“With no current disease-modifying therapies for CMT, Dr. Moss’s work is crucial in understanding its mechanisms and developing much-needed treatments,” said W. David Arnold, the executive director of the NextGen Precision Health initiative. “Dr. Moss brings a dynamic and collaborative approach to our translational neuromuscular team, including my lab and those of Dr. Smita Saxena, Dr. Ryan Castoro and Dr. Kristina Kelly. The team boasts expertise ranging from the fundamental understanding of neuromuscular physiology to the application of the latest therapies for patients with neuromuscular diseases, and we look forward to the groundbreaking research Dr. Moss will undoubtedly contribute.”

Specifically, Moss hopes to examine the gene that is responsible for more than half of all CMT cases, including hers — peripheral myelin protein 22, or PMP22. Her goal is to understand the role of the gene and its encoded protein in supporting the transmission of electrical signals along nerve axons, which enable people to move their muscles and sense their environment. By understanding how PMP22 operates, Moss hopes to unlock a way to treat the disease by restoring appropriate transmission of electrical signals in CMT patients.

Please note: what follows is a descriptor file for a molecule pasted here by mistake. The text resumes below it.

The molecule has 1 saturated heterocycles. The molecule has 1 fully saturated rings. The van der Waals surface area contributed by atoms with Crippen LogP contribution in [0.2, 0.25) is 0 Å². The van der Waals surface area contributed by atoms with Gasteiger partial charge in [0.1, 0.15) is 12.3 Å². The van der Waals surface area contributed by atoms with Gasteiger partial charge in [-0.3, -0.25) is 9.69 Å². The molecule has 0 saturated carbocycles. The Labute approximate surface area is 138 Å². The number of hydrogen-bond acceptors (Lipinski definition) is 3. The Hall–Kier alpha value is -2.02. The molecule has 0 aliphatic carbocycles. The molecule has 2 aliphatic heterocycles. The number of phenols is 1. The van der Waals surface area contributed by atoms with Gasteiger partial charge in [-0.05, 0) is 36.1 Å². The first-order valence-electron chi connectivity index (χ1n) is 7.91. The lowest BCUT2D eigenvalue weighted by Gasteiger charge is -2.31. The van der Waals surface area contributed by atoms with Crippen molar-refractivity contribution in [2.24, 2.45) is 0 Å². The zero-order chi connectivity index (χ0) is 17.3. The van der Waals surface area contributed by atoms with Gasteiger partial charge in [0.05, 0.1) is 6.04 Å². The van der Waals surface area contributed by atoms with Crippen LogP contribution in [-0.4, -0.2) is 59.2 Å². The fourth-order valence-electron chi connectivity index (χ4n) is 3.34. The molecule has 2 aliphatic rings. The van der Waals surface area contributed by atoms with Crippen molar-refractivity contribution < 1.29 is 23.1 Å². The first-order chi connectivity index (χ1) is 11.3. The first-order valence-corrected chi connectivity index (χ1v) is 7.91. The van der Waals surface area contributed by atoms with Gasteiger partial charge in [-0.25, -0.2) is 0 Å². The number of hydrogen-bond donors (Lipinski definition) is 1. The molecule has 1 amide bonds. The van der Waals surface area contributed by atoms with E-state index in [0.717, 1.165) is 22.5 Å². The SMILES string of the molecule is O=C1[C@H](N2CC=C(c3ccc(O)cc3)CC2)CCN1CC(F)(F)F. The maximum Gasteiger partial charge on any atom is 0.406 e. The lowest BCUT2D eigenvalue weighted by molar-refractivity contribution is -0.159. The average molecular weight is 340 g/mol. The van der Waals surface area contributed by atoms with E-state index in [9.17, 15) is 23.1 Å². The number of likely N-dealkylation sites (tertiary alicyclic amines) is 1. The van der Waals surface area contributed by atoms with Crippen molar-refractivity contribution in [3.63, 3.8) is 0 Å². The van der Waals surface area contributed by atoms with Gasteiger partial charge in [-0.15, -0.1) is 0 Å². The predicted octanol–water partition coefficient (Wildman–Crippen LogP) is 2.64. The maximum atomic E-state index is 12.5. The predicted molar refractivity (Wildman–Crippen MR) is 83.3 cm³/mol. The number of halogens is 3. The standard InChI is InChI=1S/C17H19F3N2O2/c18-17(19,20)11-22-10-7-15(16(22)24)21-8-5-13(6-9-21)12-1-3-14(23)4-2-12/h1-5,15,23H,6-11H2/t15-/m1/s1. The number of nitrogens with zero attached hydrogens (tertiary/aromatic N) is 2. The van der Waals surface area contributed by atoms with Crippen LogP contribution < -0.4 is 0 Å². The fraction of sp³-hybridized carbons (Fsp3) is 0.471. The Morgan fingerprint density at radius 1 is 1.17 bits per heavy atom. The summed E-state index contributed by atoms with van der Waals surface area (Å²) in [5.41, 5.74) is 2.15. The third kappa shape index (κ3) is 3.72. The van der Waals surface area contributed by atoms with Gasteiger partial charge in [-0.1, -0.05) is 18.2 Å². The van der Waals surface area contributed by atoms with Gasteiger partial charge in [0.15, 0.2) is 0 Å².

Unraveling the science

Even though CMT is classified as a rare disease, it is estimated to affect at least one in 2,500 people, making it relatively common among rare diseases. While CMT is considered underdiagnosed, it’s often misdiagnosed and left untreated.

Students crowd around as Katie Moss presents finding in the lab

“CMT is really an umbrella term for a lot of diseases,” Moss said. “PMP22 is unique, though, because it represents more than half of all CMT cases, and this gene can be mutated in multiple ways to cause CMT. The disease is relatively common, but not very well-known, possibly due to an underappreciation for how debilitating the symptoms can be.”

In her inquiry of PMP22, Moss hopes to discover the function of PMP22 protein in healthy myelin and how this function is changed in CMT. Understanding this basic biology will provide clues about processes going wrong in the disease and identify possible candidates for developing treatments.

Building upon traditions, nurturing solutions

CMT’s most widespread forms are autosomal dominant, which means that if one parent has the disease, that person’s child would have a 50% chance of inheriting an illness that currently has no cure.

“The only treatments that are currently available are assistive devices, for example braces and orthotics to help with gait issues,” Moss said. “And for people that experience neuropathic pain, there's just pain medicine, but that doesn’t get to the root of the problem. One of my main goals is to raise awareness and create an appreciation of the problem because CMT is so understudied.”

Moss believes NextGen Precision Health can help her reach her goals. She specifically highlighted NextGen’s dedication to academic medicine — the practice of bench-to-bedside translation — and the program’s interdisciplinary collaborations with scientists in veterinary medicine as well as physicians.

“Mizzou has all the necessary expertise and resources available for doing challenging studies that push the envelope,” Moss said. “I feel that I’ll be able to make my work translational here and, eventually, make it into clinical trials and help patients.”